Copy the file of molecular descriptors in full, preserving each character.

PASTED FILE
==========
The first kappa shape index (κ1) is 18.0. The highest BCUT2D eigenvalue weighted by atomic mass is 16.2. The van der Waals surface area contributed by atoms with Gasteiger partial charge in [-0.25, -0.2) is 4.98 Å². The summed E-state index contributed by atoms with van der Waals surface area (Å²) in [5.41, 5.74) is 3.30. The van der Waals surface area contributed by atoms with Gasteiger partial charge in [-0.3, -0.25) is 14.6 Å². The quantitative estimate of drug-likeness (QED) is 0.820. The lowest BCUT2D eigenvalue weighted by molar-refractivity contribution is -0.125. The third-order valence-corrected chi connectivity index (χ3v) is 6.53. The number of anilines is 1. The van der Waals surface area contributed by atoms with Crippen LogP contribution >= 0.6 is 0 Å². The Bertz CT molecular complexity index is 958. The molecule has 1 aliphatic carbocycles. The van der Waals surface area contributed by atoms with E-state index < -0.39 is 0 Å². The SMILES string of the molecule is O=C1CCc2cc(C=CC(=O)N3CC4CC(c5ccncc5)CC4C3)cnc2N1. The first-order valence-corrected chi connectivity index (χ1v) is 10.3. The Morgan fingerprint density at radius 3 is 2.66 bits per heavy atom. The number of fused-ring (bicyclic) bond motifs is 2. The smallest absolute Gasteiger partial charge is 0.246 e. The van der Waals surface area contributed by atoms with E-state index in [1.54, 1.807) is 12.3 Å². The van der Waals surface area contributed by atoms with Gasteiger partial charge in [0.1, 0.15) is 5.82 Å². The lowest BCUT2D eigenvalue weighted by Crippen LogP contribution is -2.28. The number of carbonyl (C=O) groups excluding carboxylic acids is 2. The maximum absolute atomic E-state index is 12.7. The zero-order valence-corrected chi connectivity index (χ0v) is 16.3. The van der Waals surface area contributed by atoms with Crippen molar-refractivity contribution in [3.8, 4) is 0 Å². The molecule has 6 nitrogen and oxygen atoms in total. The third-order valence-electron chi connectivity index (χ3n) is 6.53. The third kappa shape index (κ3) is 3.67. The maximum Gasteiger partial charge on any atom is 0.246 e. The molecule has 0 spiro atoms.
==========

The first kappa shape index (κ1) is 18.0. The highest BCUT2D eigenvalue weighted by atomic mass is 16.2. The van der Waals surface area contributed by atoms with Gasteiger partial charge in [-0.25, -0.2) is 4.98 Å². The summed E-state index contributed by atoms with van der Waals surface area (Å²) in [5.41, 5.74) is 3.30. The van der Waals surface area contributed by atoms with Gasteiger partial charge in [-0.3, -0.25) is 14.6 Å². The quantitative estimate of drug-likeness (QED) is 0.820. The lowest BCUT2D eigenvalue weighted by molar-refractivity contribution is -0.125. The third-order valence-corrected chi connectivity index (χ3v) is 6.53. The number of anilines is 1. The van der Waals surface area contributed by atoms with Crippen LogP contribution >= 0.6 is 0 Å². The Bertz CT molecular complexity index is 958. The molecule has 1 aliphatic carbocycles. The van der Waals surface area contributed by atoms with E-state index < -0.39 is 0 Å². The SMILES string of the molecule is O=C1CCc2cc(C=CC(=O)N3CC4CC(c5ccncc5)CC4C3)cnc2N1. The first-order valence-corrected chi connectivity index (χ1v) is 10.3. The Morgan fingerprint density at radius 3 is 2.66 bits per heavy atom. The number of fused-ring (bicyclic) bond motifs is 2. The smallest absolute Gasteiger partial charge is 0.246 e. The van der Waals surface area contributed by atoms with E-state index in [1.54, 1.807) is 12.3 Å². The van der Waals surface area contributed by atoms with Gasteiger partial charge in [0.1, 0.15) is 5.82 Å². The lowest BCUT2D eigenvalue weighted by Crippen LogP contribution is -2.28. The number of carbonyl (C=O) groups excluding carboxylic acids is 2. The maximum absolute atomic E-state index is 12.7. The zero-order valence-corrected chi connectivity index (χ0v) is 16.3. The van der Waals surface area contributed by atoms with Crippen molar-refractivity contribution in [3.8, 4) is 0 Å². The molecule has 6 nitrogen and oxygen atoms in total. The third-order valence-electron chi connectivity index (χ3n) is 6.53. The third kappa shape index (κ3) is 3.67. The maximum Gasteiger partial charge on any atom is 0.246 e. The molecule has 0 spiro atoms.